Thursday, August 07, 2008

Gasp!

Great Crested Newt
I had to wait about 10 minutes before our resident Smooth Newt came up for air. When it did, it was very quick and soon dived back down out of sight.

Well, it's true that I don't really know anything about newts (amongst many things). I did wait 10 minutes, the newt did come up for air and it did dive out of sight quickly. But, it was not just a Smooth Newt; it was an M&S Newt - a Great Crested Newt!

When Great Crested (or Warty) Newts are mentioned in the media at the moment, it's usually with the words '... bane of modern developers' or 'enemy of progress'. The reason is that they're protected under UK and European laws and you can't disturb them, possess them, trade them in any way or damage their habitat. Good!

The newt was first seen on 27 July. I saw it come up and air and go down again, and it didn't really cross my mind that it could have been anything other than a bog-standard Smooth Newt. On 3 August, I got the above photo of it and it did strike me that it looked quite dark and spotty, but a couple of friends told me it was Smooth and I had no reason to think otherwise.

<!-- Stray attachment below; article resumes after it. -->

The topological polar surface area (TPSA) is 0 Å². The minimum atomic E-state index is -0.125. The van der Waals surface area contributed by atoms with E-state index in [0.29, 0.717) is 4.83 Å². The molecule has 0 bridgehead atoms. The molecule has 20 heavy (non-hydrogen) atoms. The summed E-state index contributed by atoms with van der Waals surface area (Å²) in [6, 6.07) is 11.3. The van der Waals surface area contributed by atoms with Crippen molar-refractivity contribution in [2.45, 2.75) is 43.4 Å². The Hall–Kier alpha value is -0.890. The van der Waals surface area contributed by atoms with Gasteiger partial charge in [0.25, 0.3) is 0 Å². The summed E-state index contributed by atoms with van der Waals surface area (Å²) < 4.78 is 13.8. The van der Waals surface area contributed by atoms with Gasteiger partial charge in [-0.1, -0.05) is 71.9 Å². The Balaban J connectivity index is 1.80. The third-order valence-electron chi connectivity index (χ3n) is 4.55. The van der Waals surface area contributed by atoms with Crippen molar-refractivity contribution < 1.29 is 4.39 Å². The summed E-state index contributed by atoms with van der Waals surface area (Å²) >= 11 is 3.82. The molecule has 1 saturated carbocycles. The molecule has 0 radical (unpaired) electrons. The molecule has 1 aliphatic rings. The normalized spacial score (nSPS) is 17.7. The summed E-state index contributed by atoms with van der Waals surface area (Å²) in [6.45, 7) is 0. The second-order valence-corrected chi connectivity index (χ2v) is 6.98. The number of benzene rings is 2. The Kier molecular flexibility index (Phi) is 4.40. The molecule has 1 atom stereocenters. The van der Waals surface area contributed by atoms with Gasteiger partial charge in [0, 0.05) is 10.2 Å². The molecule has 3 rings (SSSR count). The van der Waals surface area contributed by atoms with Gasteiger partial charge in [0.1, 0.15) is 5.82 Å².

Then, Matt left a comment on the original version of this post so I thought I'd get it checked out. Kevin and Daniel both told me it was Great Crested and I'm still astounded. Where has it come from? Did it hitch a ride on some pond plants? I don't know for sure, but apparently they've been seen elsewhere in our village and I wonder how many others are lurking out there.

I didn't see the newt yesterday so I wondered if it had left the water and gone looking for worms. This evening, when we got back from work, I went to have a look for it again. There it was, in the water soldier, but there was another one, too! It was fascinating to watch (what was presumably) the male newt stand on his forelegs and arch his back, showing his orange belly to the female.

So sorry, but you're likely to read more of my droning on about ponds and newts here in the future.
  • 'If you are creating or managing a pond where Great Crested Newts are present, you may need a conservation licence' says the Pond Conservation website...
photos taken with Canon EOS 30D + EF 300mm f/4L IS USM